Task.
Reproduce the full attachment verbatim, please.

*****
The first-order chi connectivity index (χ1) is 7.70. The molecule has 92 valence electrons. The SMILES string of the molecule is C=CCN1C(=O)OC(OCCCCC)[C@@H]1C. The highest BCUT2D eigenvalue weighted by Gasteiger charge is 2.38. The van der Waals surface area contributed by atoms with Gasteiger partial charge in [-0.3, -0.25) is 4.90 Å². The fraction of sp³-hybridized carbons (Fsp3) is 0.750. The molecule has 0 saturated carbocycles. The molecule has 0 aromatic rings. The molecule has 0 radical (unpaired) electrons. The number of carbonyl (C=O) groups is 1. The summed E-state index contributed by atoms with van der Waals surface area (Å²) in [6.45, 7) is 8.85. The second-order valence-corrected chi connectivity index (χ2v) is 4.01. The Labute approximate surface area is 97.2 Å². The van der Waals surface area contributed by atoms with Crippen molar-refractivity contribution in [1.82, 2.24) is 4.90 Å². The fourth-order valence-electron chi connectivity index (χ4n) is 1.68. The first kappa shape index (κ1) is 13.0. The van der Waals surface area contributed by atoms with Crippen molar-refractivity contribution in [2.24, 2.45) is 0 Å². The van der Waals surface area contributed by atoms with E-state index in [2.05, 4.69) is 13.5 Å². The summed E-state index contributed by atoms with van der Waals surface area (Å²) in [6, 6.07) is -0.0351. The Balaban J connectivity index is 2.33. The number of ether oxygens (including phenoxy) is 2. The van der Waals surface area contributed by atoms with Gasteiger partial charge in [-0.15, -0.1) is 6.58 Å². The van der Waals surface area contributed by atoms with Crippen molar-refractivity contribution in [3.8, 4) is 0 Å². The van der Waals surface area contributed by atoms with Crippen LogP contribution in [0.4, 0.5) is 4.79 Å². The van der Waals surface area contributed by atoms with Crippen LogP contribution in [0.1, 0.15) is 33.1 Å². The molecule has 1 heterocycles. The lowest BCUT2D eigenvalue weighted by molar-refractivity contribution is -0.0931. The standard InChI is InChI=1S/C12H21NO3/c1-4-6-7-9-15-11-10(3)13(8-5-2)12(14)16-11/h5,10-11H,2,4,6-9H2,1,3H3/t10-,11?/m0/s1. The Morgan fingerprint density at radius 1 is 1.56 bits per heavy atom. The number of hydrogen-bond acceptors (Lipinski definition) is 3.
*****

The first-order chi connectivity index (χ1) is 7.70. The molecule has 92 valence electrons. The SMILES string of the molecule is C=CCN1C(=O)OC(OCCCCC)[C@@H]1C. The highest BCUT2D eigenvalue weighted by Gasteiger charge is 2.38. The van der Waals surface area contributed by atoms with Gasteiger partial charge in [-0.3, -0.25) is 4.90 Å². The fraction of sp³-hybridized carbons (Fsp3) is 0.750. The molecule has 0 saturated carbocycles. The molecule has 0 aromatic rings. The molecule has 0 radical (unpaired) electrons. The number of carbonyl (C=O) groups is 1. The summed E-state index contributed by atoms with van der Waals surface area (Å²) in [6.45, 7) is 8.85. The second-order valence-corrected chi connectivity index (χ2v) is 4.01. The Labute approximate surface area is 97.2 Å². The van der Waals surface area contributed by atoms with Crippen molar-refractivity contribution in [1.82, 2.24) is 4.90 Å². The fourth-order valence-electron chi connectivity index (χ4n) is 1.68. The first kappa shape index (κ1) is 13.0. The van der Waals surface area contributed by atoms with Crippen molar-refractivity contribution in [2.24, 2.45) is 0 Å². The van der Waals surface area contributed by atoms with E-state index in [2.05, 4.69) is 13.5 Å². The summed E-state index contributed by atoms with van der Waals surface area (Å²) in [6, 6.07) is -0.0351. The Balaban J connectivity index is 2.33. The number of ether oxygens (including phenoxy) is 2. The van der Waals surface area contributed by atoms with Gasteiger partial charge in [-0.15, -0.1) is 6.58 Å². The van der Waals surface area contributed by atoms with Crippen molar-refractivity contribution in [3.8, 4) is 0 Å². The van der Waals surface area contributed by atoms with Crippen LogP contribution in [0.4, 0.5) is 4.79 Å². The van der Waals surface area contributed by atoms with Crippen LogP contribution in [0.1, 0.15) is 33.1 Å². The molecule has 1 heterocycles. The lowest BCUT2D eigenvalue weighted by molar-refractivity contribution is -0.0931. The standard InChI is InChI=1S/C12H21NO3/c1-4-6-7-9-15-11-10(3)13(8-5-2)12(14)16-11/h5,10-11H,2,4,6-9H2,1,3H3/t10-,11?/m0/s1. The Morgan fingerprint density at radius 1 is 1.56 bits per heavy atom. The number of hydrogen-bond acceptors (Lipinski definition) is 3.